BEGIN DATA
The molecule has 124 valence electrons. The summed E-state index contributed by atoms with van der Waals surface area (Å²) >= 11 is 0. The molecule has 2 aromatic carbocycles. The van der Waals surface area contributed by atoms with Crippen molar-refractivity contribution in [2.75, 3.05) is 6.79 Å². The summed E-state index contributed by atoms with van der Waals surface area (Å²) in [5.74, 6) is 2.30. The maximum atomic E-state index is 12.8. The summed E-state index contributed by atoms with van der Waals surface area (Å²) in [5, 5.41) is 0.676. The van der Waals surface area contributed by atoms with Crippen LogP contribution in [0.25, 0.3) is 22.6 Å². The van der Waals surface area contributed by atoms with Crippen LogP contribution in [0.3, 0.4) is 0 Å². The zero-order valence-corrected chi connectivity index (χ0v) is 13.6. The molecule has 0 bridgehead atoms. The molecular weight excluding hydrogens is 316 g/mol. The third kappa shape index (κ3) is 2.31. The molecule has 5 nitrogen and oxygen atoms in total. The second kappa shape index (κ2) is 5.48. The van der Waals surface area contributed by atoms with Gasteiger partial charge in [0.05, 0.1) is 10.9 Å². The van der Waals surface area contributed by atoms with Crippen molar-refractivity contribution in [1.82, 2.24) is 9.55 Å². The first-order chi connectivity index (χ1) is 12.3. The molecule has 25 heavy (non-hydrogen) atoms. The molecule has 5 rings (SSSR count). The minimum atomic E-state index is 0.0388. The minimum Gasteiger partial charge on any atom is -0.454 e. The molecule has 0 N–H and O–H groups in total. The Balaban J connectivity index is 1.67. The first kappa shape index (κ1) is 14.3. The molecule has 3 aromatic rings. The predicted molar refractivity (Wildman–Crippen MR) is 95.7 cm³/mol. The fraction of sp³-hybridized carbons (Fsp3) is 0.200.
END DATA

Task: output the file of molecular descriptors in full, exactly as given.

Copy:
The molecule has 124 valence electrons. The summed E-state index contributed by atoms with van der Waals surface area (Å²) >= 11 is 0. The molecule has 2 aromatic carbocycles. The van der Waals surface area contributed by atoms with Crippen molar-refractivity contribution in [2.75, 3.05) is 6.79 Å². The summed E-state index contributed by atoms with van der Waals surface area (Å²) in [5.74, 6) is 2.30. The maximum atomic E-state index is 12.8. The summed E-state index contributed by atoms with van der Waals surface area (Å²) in [5, 5.41) is 0.676. The van der Waals surface area contributed by atoms with Crippen LogP contribution in [0.25, 0.3) is 22.6 Å². The van der Waals surface area contributed by atoms with Crippen LogP contribution in [0.3, 0.4) is 0 Å². The zero-order valence-corrected chi connectivity index (χ0v) is 13.6. The molecule has 0 bridgehead atoms. The molecular weight excluding hydrogens is 316 g/mol. The third kappa shape index (κ3) is 2.31. The molecule has 5 nitrogen and oxygen atoms in total. The second kappa shape index (κ2) is 5.48. The van der Waals surface area contributed by atoms with Gasteiger partial charge in [0.05, 0.1) is 10.9 Å². The van der Waals surface area contributed by atoms with Crippen molar-refractivity contribution in [1.82, 2.24) is 9.55 Å². The first-order chi connectivity index (χ1) is 12.3. The molecule has 25 heavy (non-hydrogen) atoms. The molecule has 5 rings (SSSR count). The minimum atomic E-state index is 0.0388. The minimum Gasteiger partial charge on any atom is -0.454 e. The molecule has 0 N–H and O–H groups in total. The Balaban J connectivity index is 1.67. The first kappa shape index (κ1) is 14.3. The molecule has 3 aromatic rings. The predicted molar refractivity (Wildman–Crippen MR) is 95.7 cm³/mol. The fraction of sp³-hybridized carbons (Fsp3) is 0.200.